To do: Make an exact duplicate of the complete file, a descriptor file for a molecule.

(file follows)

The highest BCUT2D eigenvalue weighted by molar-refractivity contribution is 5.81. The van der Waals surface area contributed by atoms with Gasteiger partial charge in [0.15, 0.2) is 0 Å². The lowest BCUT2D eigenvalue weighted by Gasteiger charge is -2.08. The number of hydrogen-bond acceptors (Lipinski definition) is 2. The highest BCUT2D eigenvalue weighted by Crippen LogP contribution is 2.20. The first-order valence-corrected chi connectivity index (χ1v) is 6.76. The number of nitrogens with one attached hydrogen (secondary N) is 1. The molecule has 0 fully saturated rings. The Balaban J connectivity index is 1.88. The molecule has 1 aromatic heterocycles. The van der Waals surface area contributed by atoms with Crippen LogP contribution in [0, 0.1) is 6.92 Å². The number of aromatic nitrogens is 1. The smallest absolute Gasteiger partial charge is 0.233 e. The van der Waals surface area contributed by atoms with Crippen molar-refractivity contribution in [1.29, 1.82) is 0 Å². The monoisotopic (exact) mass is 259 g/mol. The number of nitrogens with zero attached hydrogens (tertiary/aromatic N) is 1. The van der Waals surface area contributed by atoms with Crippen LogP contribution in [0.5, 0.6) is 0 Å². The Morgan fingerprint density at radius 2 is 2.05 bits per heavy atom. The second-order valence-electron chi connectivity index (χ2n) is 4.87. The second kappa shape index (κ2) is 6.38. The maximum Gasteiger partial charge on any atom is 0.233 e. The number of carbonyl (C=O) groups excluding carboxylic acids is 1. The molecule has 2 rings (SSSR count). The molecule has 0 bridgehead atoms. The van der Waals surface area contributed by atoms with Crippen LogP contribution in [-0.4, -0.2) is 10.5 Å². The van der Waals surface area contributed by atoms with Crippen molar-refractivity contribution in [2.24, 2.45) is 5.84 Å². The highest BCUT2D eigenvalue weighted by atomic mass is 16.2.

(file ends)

The highest BCUT2D eigenvalue weighted by molar-refractivity contribution is 5.81. The van der Waals surface area contributed by atoms with Gasteiger partial charge in [0.15, 0.2) is 0 Å². The lowest BCUT2D eigenvalue weighted by Gasteiger charge is -2.08. The number of hydrogen-bond acceptors (Lipinski definition) is 2. The highest BCUT2D eigenvalue weighted by Crippen LogP contribution is 2.20. The first-order valence-corrected chi connectivity index (χ1v) is 6.76. The number of nitrogens with one attached hydrogen (secondary N) is 1. The molecule has 0 fully saturated rings. The Balaban J connectivity index is 1.88. The molecule has 1 aromatic heterocycles. The van der Waals surface area contributed by atoms with Crippen LogP contribution in [0, 0.1) is 6.92 Å². The number of aromatic nitrogens is 1. The smallest absolute Gasteiger partial charge is 0.233 e. The van der Waals surface area contributed by atoms with Crippen molar-refractivity contribution in [1.29, 1.82) is 0 Å². The monoisotopic (exact) mass is 259 g/mol. The number of nitrogens with zero attached hydrogens (tertiary/aromatic N) is 1. The van der Waals surface area contributed by atoms with Crippen LogP contribution in [0.5, 0.6) is 0 Å². The Morgan fingerprint density at radius 2 is 2.05 bits per heavy atom. The second-order valence-electron chi connectivity index (χ2n) is 4.87. The second kappa shape index (κ2) is 6.38. The maximum Gasteiger partial charge on any atom is 0.233 e. The number of carbonyl (C=O) groups excluding carboxylic acids is 1. The molecule has 2 rings (SSSR count). The molecule has 0 bridgehead atoms. The van der Waals surface area contributed by atoms with Crippen LogP contribution in [-0.4, -0.2) is 10.5 Å². The van der Waals surface area contributed by atoms with Crippen molar-refractivity contribution in [2.24, 2.45) is 5.84 Å². The highest BCUT2D eigenvalue weighted by atomic mass is 16.2.